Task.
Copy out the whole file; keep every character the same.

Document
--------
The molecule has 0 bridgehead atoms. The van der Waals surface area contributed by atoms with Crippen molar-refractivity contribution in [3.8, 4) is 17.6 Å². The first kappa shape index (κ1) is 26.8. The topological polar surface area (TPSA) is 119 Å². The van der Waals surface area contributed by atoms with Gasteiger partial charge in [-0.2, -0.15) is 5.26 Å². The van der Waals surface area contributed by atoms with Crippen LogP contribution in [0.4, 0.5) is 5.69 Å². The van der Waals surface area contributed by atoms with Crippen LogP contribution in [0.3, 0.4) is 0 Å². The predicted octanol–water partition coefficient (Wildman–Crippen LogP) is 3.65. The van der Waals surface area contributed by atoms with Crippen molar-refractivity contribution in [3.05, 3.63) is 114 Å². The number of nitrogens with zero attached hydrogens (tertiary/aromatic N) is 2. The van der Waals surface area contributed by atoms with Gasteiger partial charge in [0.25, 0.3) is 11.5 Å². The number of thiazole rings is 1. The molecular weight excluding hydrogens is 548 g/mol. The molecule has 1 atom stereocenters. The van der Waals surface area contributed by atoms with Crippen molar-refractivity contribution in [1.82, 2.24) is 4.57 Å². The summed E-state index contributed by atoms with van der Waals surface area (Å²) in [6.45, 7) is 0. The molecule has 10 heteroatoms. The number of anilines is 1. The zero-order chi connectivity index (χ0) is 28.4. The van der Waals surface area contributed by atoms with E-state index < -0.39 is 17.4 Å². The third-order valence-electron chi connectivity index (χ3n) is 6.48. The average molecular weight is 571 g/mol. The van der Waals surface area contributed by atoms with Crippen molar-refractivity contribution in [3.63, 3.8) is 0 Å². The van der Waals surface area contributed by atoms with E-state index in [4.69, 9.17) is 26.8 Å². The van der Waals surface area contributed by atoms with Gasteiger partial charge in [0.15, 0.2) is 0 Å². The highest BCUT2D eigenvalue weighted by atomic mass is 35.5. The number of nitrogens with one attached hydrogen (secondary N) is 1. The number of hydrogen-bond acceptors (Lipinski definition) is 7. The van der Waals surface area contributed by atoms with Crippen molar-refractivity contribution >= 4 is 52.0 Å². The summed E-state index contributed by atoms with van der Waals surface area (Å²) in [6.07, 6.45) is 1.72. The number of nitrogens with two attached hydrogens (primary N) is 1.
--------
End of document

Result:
The molecule has 0 bridgehead atoms. The van der Waals surface area contributed by atoms with Crippen molar-refractivity contribution in [3.8, 4) is 17.6 Å². The first kappa shape index (κ1) is 26.8. The topological polar surface area (TPSA) is 119 Å². The van der Waals surface area contributed by atoms with Gasteiger partial charge in [-0.2, -0.15) is 5.26 Å². The van der Waals surface area contributed by atoms with Crippen LogP contribution in [0.4, 0.5) is 5.69 Å². The van der Waals surface area contributed by atoms with Crippen LogP contribution in [0.3, 0.4) is 0 Å². The predicted octanol–water partition coefficient (Wildman–Crippen LogP) is 3.65. The van der Waals surface area contributed by atoms with Crippen molar-refractivity contribution in [3.05, 3.63) is 114 Å². The number of nitrogens with zero attached hydrogens (tertiary/aromatic N) is 2. The van der Waals surface area contributed by atoms with Gasteiger partial charge in [0.25, 0.3) is 11.5 Å². The number of thiazole rings is 1. The molecular weight excluding hydrogens is 548 g/mol. The molecule has 1 atom stereocenters. The van der Waals surface area contributed by atoms with Crippen molar-refractivity contribution in [1.82, 2.24) is 4.57 Å². The summed E-state index contributed by atoms with van der Waals surface area (Å²) in [6.45, 7) is 0. The molecule has 10 heteroatoms. The number of anilines is 1. The zero-order chi connectivity index (χ0) is 28.4. The van der Waals surface area contributed by atoms with E-state index < -0.39 is 17.4 Å². The third-order valence-electron chi connectivity index (χ3n) is 6.48. The average molecular weight is 571 g/mol. The van der Waals surface area contributed by atoms with Crippen molar-refractivity contribution in [3.63, 3.8) is 0 Å². The van der Waals surface area contributed by atoms with E-state index in [4.69, 9.17) is 26.8 Å². The van der Waals surface area contributed by atoms with Gasteiger partial charge in [0.15, 0.2) is 0 Å². The highest BCUT2D eigenvalue weighted by atomic mass is 35.5. The number of nitrogens with one attached hydrogen (secondary N) is 1. The number of hydrogen-bond acceptors (Lipinski definition) is 7. The van der Waals surface area contributed by atoms with Crippen molar-refractivity contribution >= 4 is 52.0 Å². The summed E-state index contributed by atoms with van der Waals surface area (Å²) in [6.07, 6.45) is 1.72. The number of nitrogens with two attached hydrogens (primary N) is 1.